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Differences of the effects of social capital on health status among residents: evidence from modern Japan

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  • Yamamura, Eiji

Abstract

This paper aims to explore how social capital is related to self-rated health status in Japan and how this relationship depends on the extent to which a person is embedded into community. The study used data from 3 079 adult participants in the 2000 Social Policy and Social Consciousness (SPSC) survey. Controlling for unobserved city size- and area-specific fixed effects, I find through Ordered Probit estimation that social capital has a significantly positive effect on health status for long-time but not for short-time residents. Results also suggested that the experience of divorce is negatively associated with health status for long- time but not short-time residents. People can enjoy a social network that can be regarded as a kind of social capital if they are a member of a network; nevertheless, people appear to be negatively influenced if they are excluded from a network. Such positive and negative effects of social capital are more obvious when people are more deeply integrated into a community. An empirical study provided evidence that social capital and socio-economic effects on health status are significantly influenced by the extent to which respondents are integrated into a community.

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Bibliographic Info

Paper provided by University Library of Munich, Germany in its series MPRA Paper with number 14983.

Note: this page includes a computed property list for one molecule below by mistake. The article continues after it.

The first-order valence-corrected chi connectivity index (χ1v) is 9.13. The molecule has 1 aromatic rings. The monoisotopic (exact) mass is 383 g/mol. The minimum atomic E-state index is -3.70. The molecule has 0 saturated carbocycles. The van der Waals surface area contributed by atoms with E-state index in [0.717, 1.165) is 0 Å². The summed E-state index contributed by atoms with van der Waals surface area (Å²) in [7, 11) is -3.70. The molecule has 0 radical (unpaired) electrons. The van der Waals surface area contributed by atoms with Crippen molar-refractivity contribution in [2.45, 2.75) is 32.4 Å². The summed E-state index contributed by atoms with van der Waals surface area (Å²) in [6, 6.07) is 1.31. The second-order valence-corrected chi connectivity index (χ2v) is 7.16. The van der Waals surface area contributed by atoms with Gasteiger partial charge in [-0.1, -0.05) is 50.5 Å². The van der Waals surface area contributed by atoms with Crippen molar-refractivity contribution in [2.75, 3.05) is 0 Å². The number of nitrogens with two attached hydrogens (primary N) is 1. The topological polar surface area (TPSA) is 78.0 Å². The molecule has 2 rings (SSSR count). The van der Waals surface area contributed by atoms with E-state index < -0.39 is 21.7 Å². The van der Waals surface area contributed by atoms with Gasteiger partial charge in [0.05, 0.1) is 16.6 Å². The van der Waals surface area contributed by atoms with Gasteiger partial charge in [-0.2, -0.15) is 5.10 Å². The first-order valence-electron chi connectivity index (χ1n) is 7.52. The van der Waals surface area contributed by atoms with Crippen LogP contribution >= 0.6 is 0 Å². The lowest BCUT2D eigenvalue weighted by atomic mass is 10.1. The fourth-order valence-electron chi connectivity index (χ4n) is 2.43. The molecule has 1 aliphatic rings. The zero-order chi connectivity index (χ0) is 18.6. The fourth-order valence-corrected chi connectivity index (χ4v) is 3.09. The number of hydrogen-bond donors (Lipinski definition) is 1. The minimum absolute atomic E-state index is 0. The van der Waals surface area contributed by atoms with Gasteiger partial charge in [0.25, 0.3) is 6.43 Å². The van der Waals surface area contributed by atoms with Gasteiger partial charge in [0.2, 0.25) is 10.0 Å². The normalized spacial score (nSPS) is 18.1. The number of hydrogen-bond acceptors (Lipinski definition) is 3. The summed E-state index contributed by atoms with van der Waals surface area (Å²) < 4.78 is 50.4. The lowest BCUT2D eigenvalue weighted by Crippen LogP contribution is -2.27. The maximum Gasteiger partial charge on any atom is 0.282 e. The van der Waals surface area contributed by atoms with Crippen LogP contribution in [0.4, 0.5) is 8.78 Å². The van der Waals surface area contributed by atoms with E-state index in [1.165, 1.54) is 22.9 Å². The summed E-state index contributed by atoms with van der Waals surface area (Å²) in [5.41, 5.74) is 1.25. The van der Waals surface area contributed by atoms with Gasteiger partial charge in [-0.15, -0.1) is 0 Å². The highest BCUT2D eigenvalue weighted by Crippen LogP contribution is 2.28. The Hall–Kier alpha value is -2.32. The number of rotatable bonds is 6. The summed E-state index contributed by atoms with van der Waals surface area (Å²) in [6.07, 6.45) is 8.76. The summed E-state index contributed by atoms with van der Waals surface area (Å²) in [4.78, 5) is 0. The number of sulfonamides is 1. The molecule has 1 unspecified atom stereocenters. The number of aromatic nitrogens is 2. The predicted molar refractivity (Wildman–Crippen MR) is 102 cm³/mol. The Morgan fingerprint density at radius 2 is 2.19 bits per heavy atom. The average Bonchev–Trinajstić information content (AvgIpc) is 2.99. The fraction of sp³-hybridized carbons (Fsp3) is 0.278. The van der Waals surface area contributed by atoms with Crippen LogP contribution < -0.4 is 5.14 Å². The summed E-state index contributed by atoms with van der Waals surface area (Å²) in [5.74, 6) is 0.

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Date of creation: 02 May 2009
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Handle: RePEc:pra:mprapa:14983

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Keywords: social capital; health status;

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  1. Yamamura, Eiji, 2011. "The effects of the social norm on cigarette consumption: Evidence from Japan using panel data," Japan and the World Economy, Elsevier, vol. 23(1), pages 6-12, January.
  2. Islam, M. Kamrul & Gerdtham, Ulf-G. & Gullberg, Bo & Lindström, Martin & Merlo, Juan, 2008. "Social capital externalities and mortality in Sweden," Economics & Human Biology, Elsevier, vol. 6(1), pages 19-42, March.
  3. Ernesto Reuben & Frans van Winden, . "Social Ties and Coordination on Negative Reciprocity: The Role of Affect," Discussion Papers 06-08, University of Copenhagen. Department of Economics.
  4. Costa-Font, Joan & Mladovsky, Philipa, 2008. "Social capital and the social formation of health-related preferences and behaviours," Health Economics, Policy and Law, Cambridge University Press, vol. 3(04), pages 413-427, October.
  5. yamamura, eiji, 2007. "The Different Impacts of Socio-economic Factors on Suicide between Males and Females," MPRA Paper 10175, University Library of Munich, Germany.
  6. Yamamura Eiji, 2008. "The Market for Lawyers and Social Capital: Are Informal Rules a Substitute for Formal Ones?," Review of Law & Economics, De Gruyter, vol. 4(1), pages 499-517, December.
  7. Folland, Sherman, 2008. "An economic model of social capital and health," Health Economics, Policy and Law, Cambridge University Press, vol. 3(04), pages 333-348, October.
  8. Islam, M. Kamrul & Merlo, Juan & Kawachi, Ichiro & Lindstr m, Martin & Burstr m, Kristina & Gerdtham, Ulf-G., 2006. "Does it really matter where you live? A panel data multilevel analysis of Swedish municipality-level social capital on individual health-related quality of life," Health Economics, Policy and Law, Cambridge University Press, vol. 1(03), pages 209-235, July.
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